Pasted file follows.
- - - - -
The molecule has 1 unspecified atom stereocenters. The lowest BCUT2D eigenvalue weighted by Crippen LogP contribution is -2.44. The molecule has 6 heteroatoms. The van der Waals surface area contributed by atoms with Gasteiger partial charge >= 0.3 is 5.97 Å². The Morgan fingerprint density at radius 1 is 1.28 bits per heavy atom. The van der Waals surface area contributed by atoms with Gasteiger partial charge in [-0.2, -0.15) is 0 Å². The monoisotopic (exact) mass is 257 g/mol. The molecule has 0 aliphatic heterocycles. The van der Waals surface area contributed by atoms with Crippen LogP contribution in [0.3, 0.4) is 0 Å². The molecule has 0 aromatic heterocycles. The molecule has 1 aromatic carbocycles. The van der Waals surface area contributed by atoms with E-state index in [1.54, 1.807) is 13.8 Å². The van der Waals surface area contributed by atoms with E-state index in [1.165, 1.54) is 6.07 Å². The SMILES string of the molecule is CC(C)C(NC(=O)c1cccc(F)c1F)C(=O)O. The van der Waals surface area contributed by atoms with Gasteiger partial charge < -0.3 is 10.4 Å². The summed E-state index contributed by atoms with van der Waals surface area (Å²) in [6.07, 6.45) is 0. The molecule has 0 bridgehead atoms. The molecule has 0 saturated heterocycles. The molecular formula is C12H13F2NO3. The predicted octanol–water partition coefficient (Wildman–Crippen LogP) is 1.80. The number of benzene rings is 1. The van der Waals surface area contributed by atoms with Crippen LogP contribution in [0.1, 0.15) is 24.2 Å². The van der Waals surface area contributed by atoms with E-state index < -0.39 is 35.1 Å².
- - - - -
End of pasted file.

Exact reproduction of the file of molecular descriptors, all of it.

The molecule has 1 unspecified atom stereocenters. The lowest BCUT2D eigenvalue weighted by Crippen LogP contribution is -2.44. The molecule has 6 heteroatoms. The van der Waals surface area contributed by atoms with Gasteiger partial charge >= 0.3 is 5.97 Å². The Morgan fingerprint density at radius 1 is 1.28 bits per heavy atom. The van der Waals surface area contributed by atoms with Gasteiger partial charge in [-0.2, -0.15) is 0 Å². The monoisotopic (exact) mass is 257 g/mol. The molecule has 0 aliphatic heterocycles. The van der Waals surface area contributed by atoms with Crippen LogP contribution in [0.3, 0.4) is 0 Å². The molecule has 0 aromatic heterocycles. The molecule has 1 aromatic carbocycles. The van der Waals surface area contributed by atoms with E-state index in [1.54, 1.807) is 13.8 Å². The van der Waals surface area contributed by atoms with E-state index in [1.165, 1.54) is 6.07 Å². The SMILES string of the molecule is CC(C)C(NC(=O)c1cccc(F)c1F)C(=O)O. The van der Waals surface area contributed by atoms with Gasteiger partial charge < -0.3 is 10.4 Å². The summed E-state index contributed by atoms with van der Waals surface area (Å²) in [6.07, 6.45) is 0. The molecule has 0 bridgehead atoms. The molecule has 0 saturated heterocycles. The molecular formula is C12H13F2NO3. The predicted octanol–water partition coefficient (Wildman–Crippen LogP) is 1.80. The number of benzene rings is 1. The van der Waals surface area contributed by atoms with Crippen LogP contribution in [0.1, 0.15) is 24.2 Å². The van der Waals surface area contributed by atoms with E-state index < -0.39 is 35.1 Å².